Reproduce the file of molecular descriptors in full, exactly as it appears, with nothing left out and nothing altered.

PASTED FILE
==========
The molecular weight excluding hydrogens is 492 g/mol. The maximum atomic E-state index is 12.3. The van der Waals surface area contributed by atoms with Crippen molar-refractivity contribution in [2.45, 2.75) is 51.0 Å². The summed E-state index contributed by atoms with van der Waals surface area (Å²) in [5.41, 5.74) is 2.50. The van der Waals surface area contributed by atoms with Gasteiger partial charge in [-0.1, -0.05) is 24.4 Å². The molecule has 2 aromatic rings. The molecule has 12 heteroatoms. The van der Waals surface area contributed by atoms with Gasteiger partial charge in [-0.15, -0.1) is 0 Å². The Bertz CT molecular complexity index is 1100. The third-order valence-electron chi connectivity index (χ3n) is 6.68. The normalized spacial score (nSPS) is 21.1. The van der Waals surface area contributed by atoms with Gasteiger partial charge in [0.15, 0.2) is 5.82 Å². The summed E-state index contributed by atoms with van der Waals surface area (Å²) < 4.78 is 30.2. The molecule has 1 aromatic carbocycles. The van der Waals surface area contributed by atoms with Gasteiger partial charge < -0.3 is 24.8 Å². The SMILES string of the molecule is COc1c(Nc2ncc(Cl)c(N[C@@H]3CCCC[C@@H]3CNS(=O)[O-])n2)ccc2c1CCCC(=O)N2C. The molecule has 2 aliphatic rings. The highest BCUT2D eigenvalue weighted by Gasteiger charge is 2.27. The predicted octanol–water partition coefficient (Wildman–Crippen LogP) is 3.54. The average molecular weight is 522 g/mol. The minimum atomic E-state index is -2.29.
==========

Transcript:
The molecular weight excluding hydrogens is 492 g/mol. The maximum atomic E-state index is 12.3. The van der Waals surface area contributed by atoms with Crippen molar-refractivity contribution in [2.45, 2.75) is 51.0 Å². The summed E-state index contributed by atoms with van der Waals surface area (Å²) in [5.41, 5.74) is 2.50. The van der Waals surface area contributed by atoms with Gasteiger partial charge in [-0.1, -0.05) is 24.4 Å². The molecule has 2 aromatic rings. The molecule has 12 heteroatoms. The van der Waals surface area contributed by atoms with Gasteiger partial charge in [-0.15, -0.1) is 0 Å². The Bertz CT molecular complexity index is 1100. The third-order valence-electron chi connectivity index (χ3n) is 6.68. The normalized spacial score (nSPS) is 21.1. The van der Waals surface area contributed by atoms with Gasteiger partial charge in [0.15, 0.2) is 5.82 Å². The summed E-state index contributed by atoms with van der Waals surface area (Å²) < 4.78 is 30.2. The molecule has 1 aromatic carbocycles. The van der Waals surface area contributed by atoms with Gasteiger partial charge < -0.3 is 24.8 Å². The SMILES string of the molecule is COc1c(Nc2ncc(Cl)c(N[C@@H]3CCCC[C@@H]3CNS(=O)[O-])n2)ccc2c1CCCC(=O)N2C. The molecule has 2 aliphatic rings. The highest BCUT2D eigenvalue weighted by Gasteiger charge is 2.27. The predicted octanol–water partition coefficient (Wildman–Crippen LogP) is 3.54. The average molecular weight is 522 g/mol. The minimum atomic E-state index is -2.29.